Reading Week: Exhibition visits

FANDOM-OPOLY- The Vault @ The Hard Rock Cafe London

The Vault at the Hard Rock Cafe is a collection of specially donated pieces of music memorabilia. It is located underneath the Hard Rock Store in Mayfair and it can only be accessed by asking a staff member to take you down there. The name the Vault comes from the fact that the building used to belong to the bank of England, supposedly it is the vault that Princess Diana tried on her wedding dress.


Going into the vault felt like I was going into some kind of secret area that only VIP access only. The door of the vault is still functional and so the staff member has to open the big reinforced door making the experience feel even more special. Once inside you are greeted by a small room full of guitars and other instruments and items donated by some world famous musicians.


Seeing all of these instruments that actually were owned and played by the likes of Bob Dylan, John Lennon and David Bowie was amazing. Most weren’t even behind glass or anything. My favourite pieces were Gene Simmoaxe-shaped guitar ( which looked like it might have been smashed at some point) and John Lennon’s US Army jacket (just because it looked awesome and I would love to own something similar.) Something I found funny was most of the guitars were old and from super famous musicians, however there were a few from lesser known artists, these felt super out of place with everything else. This was a really cool and fun collection to see and I would definitely recommend it to anyone interested in music memorabilia.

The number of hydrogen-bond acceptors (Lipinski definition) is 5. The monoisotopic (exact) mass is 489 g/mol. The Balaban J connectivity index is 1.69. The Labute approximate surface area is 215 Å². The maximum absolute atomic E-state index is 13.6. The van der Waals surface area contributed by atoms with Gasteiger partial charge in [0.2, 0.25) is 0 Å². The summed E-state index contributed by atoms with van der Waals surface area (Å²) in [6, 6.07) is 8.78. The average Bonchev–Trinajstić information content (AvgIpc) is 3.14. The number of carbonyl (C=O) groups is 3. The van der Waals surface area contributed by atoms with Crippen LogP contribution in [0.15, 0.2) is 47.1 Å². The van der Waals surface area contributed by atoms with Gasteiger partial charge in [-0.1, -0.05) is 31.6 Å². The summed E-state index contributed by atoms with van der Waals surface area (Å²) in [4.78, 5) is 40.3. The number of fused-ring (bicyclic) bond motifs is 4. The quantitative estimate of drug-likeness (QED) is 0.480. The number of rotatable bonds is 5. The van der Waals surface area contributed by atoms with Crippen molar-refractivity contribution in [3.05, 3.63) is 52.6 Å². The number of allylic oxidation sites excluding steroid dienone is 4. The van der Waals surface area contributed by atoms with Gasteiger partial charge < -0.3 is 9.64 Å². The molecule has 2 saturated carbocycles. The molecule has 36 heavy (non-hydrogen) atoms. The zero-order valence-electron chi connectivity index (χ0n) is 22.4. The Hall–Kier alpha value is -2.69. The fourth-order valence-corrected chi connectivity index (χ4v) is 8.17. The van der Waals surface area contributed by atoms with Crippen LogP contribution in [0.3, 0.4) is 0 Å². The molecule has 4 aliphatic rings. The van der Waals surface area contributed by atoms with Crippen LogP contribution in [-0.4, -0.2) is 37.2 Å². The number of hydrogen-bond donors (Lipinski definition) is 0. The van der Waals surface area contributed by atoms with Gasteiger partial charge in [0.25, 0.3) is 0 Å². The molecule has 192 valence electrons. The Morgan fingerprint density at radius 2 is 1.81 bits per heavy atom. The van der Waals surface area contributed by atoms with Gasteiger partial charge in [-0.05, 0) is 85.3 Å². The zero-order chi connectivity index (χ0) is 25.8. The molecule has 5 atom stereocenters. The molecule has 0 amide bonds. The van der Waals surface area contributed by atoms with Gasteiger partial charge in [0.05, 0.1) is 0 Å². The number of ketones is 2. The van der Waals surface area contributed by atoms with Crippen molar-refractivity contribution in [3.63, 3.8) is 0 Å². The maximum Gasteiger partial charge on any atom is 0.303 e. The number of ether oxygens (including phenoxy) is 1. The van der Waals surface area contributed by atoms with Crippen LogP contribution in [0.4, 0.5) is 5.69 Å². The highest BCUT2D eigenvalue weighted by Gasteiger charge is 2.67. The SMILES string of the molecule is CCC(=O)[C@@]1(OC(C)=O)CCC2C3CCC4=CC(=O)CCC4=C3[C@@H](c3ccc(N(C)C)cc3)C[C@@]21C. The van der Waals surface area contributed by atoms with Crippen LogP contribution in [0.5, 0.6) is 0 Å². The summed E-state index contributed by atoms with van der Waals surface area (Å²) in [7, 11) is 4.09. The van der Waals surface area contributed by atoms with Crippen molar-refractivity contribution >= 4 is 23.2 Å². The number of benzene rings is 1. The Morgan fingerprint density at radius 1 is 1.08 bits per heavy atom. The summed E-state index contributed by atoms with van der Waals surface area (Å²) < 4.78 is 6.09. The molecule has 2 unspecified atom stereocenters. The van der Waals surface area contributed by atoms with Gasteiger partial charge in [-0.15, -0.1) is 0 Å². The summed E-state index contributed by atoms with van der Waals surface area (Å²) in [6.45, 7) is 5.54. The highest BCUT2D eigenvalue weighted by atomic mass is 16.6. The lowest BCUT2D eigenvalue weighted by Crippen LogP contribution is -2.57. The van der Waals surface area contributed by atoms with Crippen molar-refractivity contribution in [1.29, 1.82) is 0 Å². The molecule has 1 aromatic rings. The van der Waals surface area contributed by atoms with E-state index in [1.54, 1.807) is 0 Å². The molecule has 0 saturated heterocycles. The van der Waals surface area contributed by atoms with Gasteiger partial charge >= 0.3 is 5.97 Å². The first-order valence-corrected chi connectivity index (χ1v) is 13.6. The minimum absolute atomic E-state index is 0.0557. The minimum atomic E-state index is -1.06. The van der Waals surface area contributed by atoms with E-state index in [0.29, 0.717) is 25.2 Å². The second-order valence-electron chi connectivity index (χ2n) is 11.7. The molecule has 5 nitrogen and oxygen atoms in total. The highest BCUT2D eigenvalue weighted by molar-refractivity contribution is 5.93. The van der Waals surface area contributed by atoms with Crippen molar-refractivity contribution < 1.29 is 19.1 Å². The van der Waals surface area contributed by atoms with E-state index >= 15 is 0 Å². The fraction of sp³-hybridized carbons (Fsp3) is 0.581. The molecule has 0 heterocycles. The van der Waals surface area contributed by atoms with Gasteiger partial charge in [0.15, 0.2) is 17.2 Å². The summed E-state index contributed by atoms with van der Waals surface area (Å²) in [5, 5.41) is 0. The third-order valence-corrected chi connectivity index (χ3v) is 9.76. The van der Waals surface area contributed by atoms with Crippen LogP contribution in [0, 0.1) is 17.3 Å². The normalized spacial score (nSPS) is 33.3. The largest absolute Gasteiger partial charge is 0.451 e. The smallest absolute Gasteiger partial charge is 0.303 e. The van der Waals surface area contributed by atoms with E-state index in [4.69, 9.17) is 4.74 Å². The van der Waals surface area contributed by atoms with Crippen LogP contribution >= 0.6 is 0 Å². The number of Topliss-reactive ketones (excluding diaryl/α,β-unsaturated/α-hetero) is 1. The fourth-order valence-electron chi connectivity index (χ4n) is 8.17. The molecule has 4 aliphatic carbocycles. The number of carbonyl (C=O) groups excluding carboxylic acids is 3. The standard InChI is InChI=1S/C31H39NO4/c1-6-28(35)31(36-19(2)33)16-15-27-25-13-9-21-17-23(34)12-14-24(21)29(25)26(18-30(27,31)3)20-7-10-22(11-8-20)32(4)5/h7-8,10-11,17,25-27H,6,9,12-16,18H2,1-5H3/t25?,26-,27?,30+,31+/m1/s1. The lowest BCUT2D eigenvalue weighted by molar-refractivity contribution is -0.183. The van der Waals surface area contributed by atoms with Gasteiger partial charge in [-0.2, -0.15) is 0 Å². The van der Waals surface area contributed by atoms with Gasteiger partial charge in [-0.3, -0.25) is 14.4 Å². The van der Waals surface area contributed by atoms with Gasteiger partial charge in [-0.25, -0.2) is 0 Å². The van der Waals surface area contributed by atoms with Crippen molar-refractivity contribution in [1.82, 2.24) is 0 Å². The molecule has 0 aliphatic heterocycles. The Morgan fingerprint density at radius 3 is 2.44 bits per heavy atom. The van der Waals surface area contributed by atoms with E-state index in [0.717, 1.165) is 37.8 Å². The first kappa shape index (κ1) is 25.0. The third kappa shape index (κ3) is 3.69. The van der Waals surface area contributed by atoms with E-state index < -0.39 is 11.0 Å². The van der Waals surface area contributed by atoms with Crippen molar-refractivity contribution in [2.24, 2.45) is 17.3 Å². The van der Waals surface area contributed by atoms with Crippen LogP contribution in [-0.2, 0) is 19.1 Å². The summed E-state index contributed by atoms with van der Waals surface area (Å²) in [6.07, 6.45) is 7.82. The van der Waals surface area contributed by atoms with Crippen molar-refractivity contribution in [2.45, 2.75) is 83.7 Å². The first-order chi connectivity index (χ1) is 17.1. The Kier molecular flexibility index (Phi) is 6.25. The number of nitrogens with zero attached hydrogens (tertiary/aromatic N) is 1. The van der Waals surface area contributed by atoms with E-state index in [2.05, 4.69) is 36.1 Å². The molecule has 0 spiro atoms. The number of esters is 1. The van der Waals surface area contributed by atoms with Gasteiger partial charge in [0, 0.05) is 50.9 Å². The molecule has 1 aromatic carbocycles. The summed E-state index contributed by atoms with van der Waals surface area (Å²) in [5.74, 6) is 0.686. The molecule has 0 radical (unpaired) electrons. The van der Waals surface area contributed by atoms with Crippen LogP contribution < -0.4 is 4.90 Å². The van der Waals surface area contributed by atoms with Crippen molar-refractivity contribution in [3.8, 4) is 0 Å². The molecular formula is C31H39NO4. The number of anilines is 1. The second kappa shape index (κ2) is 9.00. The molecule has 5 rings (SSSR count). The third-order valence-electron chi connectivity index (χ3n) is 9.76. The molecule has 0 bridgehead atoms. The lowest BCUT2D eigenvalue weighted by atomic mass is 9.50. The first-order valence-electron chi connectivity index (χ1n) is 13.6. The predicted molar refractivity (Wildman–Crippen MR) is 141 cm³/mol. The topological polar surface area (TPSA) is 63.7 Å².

Teenage bedrooms: ‘like a house inside of a house’

Due to other work commitments, I was unable to visit this exhibition myself this week but I will try to visit it in the near future. My review will be based on online sources unfortunately.

This is a collection of photographs by Carey Newson of 26 real teenage bedrooms around London. It is currently in the Geffrye Gallery. Each of these rooms are very different and are reflective of the personalities of the people who’s room they are. One of the themes I noticed through the photographs was that a lot of the rooms were cluttered and full of things, some were tidy, some were messy, but all were cluttered. Also many of the rooms had some reminants of childhood in them like toys even though many of the teens were too old to still own these things, but hey all hold sentimental value still. Is this a sign of not wanting to grow up? My favourite room was Georgia’s from north London as this felt very similar to my own room with poster all over the walls.



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